Review #26: Horses, Patti Smith

Karla Clifton
2 min readJan 30, 2021


#26: Horses, Patti Smith

I finished my twenty-five-hour road trip to Patti Smith. It made finally reaching my parents’ driveway feel like finding Mecca.

Patti Smith is my favorite rock star to read about, and her memoirs Just Kids and M Train are exceptional. For the uninitiated, Patti Smith a cool detached poet that basically blundered her way into becoming a punk icon by being artistic and brilliant and captivating. There’s a really great story in Just Kids where Allen Ginsberg makes a move on her because he thinks she’s a boy. Every so often I forget that punk rock’s origins are in ambitious, arty folk music with sneery-shouty poetry in it.

This marks the first time on the trip that we’ve heard two consecutive female artists. Thrilling!


“Gloria: In Excelsis Deo” — Arguably the best opening line to any album ever: Jesus died for somebody’s sins but not mine. Can you believe this is a cover of a Van Morrison song? This song is the best to scream-sing along to. (In fact by Hour 25 my inhibitions were so low that I am pretty sure I did the best Patti Smith impression I will ever do, it’s a shame no one else was there to hear it.)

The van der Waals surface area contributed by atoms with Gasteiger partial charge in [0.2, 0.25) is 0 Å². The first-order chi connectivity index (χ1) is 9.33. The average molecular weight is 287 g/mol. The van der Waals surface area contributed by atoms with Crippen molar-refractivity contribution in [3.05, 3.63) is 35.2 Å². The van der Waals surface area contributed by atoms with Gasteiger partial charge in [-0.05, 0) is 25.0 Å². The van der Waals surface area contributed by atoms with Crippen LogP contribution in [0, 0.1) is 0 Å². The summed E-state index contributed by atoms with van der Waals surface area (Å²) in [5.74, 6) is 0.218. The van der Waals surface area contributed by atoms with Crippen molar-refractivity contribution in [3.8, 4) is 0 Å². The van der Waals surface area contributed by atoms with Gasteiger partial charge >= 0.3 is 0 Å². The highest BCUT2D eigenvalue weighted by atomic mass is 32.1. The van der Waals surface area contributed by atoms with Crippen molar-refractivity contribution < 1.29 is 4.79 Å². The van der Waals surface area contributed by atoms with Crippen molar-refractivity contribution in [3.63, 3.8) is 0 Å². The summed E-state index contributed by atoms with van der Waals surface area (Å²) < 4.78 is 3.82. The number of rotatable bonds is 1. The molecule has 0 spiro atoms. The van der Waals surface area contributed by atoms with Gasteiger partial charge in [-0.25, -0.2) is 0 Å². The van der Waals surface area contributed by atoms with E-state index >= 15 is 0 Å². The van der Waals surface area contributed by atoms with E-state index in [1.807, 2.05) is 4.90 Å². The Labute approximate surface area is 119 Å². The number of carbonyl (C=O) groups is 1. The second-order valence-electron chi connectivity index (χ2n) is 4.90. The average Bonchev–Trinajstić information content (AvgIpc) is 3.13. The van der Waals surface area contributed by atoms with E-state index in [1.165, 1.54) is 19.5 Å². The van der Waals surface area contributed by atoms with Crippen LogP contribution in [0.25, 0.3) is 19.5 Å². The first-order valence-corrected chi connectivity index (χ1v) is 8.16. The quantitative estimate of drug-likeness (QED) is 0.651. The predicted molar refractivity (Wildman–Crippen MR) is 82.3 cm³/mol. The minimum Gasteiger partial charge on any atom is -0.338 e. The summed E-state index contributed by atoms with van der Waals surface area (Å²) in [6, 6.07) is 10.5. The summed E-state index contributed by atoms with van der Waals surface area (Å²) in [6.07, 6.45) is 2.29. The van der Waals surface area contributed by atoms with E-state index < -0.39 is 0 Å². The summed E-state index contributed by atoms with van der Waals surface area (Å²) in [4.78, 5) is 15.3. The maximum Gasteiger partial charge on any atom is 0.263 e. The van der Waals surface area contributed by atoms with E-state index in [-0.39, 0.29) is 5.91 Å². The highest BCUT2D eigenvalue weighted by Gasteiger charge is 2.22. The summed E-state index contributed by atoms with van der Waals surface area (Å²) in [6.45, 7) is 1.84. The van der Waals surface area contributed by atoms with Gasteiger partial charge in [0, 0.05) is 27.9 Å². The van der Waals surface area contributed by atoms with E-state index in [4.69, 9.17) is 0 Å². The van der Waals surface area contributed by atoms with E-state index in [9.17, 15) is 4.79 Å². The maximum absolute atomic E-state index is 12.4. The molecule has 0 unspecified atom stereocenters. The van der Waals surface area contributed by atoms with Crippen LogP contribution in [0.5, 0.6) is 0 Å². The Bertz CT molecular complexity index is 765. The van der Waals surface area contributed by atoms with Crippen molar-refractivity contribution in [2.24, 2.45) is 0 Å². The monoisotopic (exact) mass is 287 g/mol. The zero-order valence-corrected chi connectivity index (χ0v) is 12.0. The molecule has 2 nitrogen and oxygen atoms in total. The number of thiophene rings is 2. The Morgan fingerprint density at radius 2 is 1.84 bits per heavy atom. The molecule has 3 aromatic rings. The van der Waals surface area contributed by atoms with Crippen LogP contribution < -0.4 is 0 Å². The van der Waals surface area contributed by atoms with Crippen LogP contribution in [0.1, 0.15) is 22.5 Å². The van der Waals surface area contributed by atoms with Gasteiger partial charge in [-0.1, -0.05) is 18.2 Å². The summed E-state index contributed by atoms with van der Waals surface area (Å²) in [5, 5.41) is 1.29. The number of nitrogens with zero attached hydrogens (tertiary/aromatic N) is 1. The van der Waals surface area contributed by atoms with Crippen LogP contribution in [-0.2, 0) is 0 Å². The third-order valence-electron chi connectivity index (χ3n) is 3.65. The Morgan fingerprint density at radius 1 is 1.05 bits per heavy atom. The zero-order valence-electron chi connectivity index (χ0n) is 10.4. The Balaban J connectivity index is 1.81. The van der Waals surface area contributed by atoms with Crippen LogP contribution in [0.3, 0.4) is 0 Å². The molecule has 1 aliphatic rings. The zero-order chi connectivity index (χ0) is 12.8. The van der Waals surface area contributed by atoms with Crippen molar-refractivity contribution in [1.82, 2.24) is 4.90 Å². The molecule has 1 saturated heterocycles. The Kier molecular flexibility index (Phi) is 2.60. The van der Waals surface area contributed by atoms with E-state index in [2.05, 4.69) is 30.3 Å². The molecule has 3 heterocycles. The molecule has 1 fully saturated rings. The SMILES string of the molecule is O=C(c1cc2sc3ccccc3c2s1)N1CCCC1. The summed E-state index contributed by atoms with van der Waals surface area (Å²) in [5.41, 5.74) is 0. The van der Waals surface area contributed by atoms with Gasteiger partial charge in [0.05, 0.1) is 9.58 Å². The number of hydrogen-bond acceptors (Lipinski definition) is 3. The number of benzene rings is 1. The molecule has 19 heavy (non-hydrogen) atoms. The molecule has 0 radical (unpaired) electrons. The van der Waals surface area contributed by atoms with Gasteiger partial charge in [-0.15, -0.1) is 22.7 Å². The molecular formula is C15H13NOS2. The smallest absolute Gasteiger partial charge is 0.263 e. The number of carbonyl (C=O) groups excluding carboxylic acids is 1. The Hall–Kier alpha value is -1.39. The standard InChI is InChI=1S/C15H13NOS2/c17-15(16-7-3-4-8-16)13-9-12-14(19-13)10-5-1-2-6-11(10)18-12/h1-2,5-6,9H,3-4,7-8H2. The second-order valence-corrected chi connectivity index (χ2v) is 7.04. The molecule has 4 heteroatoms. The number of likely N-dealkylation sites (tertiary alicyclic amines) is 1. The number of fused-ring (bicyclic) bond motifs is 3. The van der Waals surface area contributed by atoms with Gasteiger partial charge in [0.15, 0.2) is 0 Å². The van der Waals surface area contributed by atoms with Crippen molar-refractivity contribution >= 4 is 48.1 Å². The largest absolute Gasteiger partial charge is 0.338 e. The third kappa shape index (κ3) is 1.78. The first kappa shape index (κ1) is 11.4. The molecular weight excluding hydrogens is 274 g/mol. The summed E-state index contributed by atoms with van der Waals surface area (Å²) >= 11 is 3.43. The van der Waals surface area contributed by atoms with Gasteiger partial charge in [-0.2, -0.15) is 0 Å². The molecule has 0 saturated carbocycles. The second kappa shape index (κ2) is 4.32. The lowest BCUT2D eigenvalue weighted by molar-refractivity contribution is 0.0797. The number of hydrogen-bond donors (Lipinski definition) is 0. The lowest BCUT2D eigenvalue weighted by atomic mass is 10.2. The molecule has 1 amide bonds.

“Redondo Beach” — This one makes me giggle. So bouncy.

“Birdland” — If I’m remembering correctly, this was the song I pulled into the neighborhood to, which felt kind of epic. A nine-minute spoken word poem over dissociative guitar? Sign me up.

“Kimberly” — I love the lyrics on this one. Also the last minute of this sounds just like “Tainted Love.”

“Land: Horses/Land of a Thousand Dances/La Mer(de)” — My second favorite song on this after “Gloria.” You just don’t get punker than this song title.


“Free Money” — Just not my favorite.

“Break It Up” — This one annoys the crap out of me.

“Elegie” — Too slow, too sad.


NO. All hail Patti Smith! In fact, I’ll make the bold claim that this album should swap places with #23, Velvet Underground & Nico. That Banana album is just a slightly worse version of this.

Review #25: Tapestry, Carole King

Review #27: Enter the Wu-Tang (36 Chambers), Wu-Tang Clan